Social isolation is also a serious issue for many freshmen, especially first generation students. The name of the POSSE Foundation came from a student who told the founder, “I never would have dropped out if I had my posse with me.” In response, POSSE created a program that forms student cohorts as high school seniors who then attend the same college, ensuring they arrive with a peer network on day one.
3. Student Success is Everyone’s Job
One of the common traits we’ve observed at institutions that lead at student success is a culture of commitment to students that reaches everyone on campus. These efforts go well beyond academic support (although those are important). Supporting students also involves creating a sense of belonging for all students and finding innovative ways to help students address crises as they occur.
The University of North Carolina at Greensboro provides a great example of what this looks like in practice. It offers a two-hour training for staff, faculty, and administrators in how to identify students in need and guide them to available resources. Those who complete the training receive stickers to display in their workspace which read “UNCG Cares.” This low-cost, easy-to-deliver program reinforces the idea that student success is everyone’s job and signals welcome and belonging to students. Meanwhile, Indian River State College also promotes a culture of student success as its mission, with posters and resources all over campus encouraging the community.
The common perception is that when students drop out for financial reasons, it is the result of a large tuition bill they can’t pay. But looking at their data, a number of schools realized many students were being kept off of the graduation stage by relatively small balances. To address this, programs like UNCF ESAs help students clear these balances and stay on track.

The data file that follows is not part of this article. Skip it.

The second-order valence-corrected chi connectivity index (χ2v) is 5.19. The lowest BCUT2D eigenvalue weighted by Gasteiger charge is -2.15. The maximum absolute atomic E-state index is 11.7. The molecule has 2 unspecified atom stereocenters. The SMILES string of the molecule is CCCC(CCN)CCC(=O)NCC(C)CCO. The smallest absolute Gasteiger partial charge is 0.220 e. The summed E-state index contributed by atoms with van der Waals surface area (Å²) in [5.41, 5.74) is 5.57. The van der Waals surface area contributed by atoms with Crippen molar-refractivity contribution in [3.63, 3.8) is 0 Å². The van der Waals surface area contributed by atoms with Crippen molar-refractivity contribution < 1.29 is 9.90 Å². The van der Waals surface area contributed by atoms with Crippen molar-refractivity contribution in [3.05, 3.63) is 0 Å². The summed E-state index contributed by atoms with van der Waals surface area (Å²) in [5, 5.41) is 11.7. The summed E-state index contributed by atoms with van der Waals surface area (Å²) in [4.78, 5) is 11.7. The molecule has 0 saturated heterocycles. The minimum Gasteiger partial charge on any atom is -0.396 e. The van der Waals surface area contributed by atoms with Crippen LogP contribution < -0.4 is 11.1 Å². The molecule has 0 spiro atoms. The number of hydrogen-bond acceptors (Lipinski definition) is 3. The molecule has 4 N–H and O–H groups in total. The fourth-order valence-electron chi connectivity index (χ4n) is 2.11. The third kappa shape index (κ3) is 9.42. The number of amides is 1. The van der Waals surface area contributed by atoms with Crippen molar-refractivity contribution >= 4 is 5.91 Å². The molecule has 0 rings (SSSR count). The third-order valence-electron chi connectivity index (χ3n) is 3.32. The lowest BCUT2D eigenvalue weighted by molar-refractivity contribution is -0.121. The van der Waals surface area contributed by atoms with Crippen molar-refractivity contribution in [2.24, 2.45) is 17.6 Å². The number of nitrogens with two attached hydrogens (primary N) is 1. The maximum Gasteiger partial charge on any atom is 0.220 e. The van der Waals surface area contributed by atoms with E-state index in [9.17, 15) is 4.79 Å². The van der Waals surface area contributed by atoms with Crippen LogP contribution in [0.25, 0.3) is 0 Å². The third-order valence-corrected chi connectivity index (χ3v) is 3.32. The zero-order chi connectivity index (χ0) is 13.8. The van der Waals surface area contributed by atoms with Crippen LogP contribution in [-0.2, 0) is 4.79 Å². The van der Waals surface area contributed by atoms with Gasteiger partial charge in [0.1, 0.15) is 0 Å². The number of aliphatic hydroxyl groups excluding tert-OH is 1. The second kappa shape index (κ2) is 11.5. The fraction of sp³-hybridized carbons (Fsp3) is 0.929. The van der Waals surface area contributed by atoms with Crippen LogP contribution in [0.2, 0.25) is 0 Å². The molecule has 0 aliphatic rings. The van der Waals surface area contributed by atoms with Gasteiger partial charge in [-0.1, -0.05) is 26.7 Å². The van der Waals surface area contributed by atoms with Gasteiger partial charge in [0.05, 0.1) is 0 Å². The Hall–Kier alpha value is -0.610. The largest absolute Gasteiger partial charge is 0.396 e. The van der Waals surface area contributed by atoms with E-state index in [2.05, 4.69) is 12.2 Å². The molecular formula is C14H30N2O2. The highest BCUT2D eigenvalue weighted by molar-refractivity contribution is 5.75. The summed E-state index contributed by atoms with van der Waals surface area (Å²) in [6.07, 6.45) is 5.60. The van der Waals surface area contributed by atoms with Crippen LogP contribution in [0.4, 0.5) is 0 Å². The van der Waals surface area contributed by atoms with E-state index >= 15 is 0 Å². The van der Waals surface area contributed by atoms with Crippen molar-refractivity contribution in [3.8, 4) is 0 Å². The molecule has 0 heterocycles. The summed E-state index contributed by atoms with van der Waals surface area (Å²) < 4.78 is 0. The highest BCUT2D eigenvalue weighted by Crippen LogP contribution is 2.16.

Southern New Hampshire University has innovated in a number of ways to democratize access to a high quality college degree. Through a combination of on-line, flexible scheduling, competency based progression, and “all you can learn” pricing that starts at $5,000 per year, SNHU has grown to serve over 90,000 students nationally in addition to the 3,000 students on its Manchester, NH campus.
The future of education must provide access and opportunity for all students. The challenges are real, but innovative approaches like those highlighted in this piece show what students can achieve when we meet them where they are and give them the support they need.
To learn more about the future of education, here are some resources from Salesforce.org:
Deloitte Consulting LLP is a Salesforce.org Premium Partner that helps educational institutions succeed with Education Cloud.
About the Author
Allan Ludgate is a managing director of Deloitte Consulting LLP within Monitor Institute by Deloitte and works with schools, education nonprofits, public/private partnerships, and funders. Allan works with leaders to create scalable, sustainable solutions that strengthen student pathways from cradle to careers. He leads a group that’s working to boost educational attainment among low-income youth. Allan holds his B.S. from New York University and an MBA from New York University’s Leonard Stern School of Business. Follow him on Twitter: @allanludgate
You Might Also Like
Announcing new Salesforce for Education products, including expansion of Education Cloud to support student success.
A CRM is a customer relationship management tool that helps organizations such as nonprofits and education institutions manage relationships with…
From AI to analytics, these key trends emerged from the Education Summit, our biggest educational event of the year.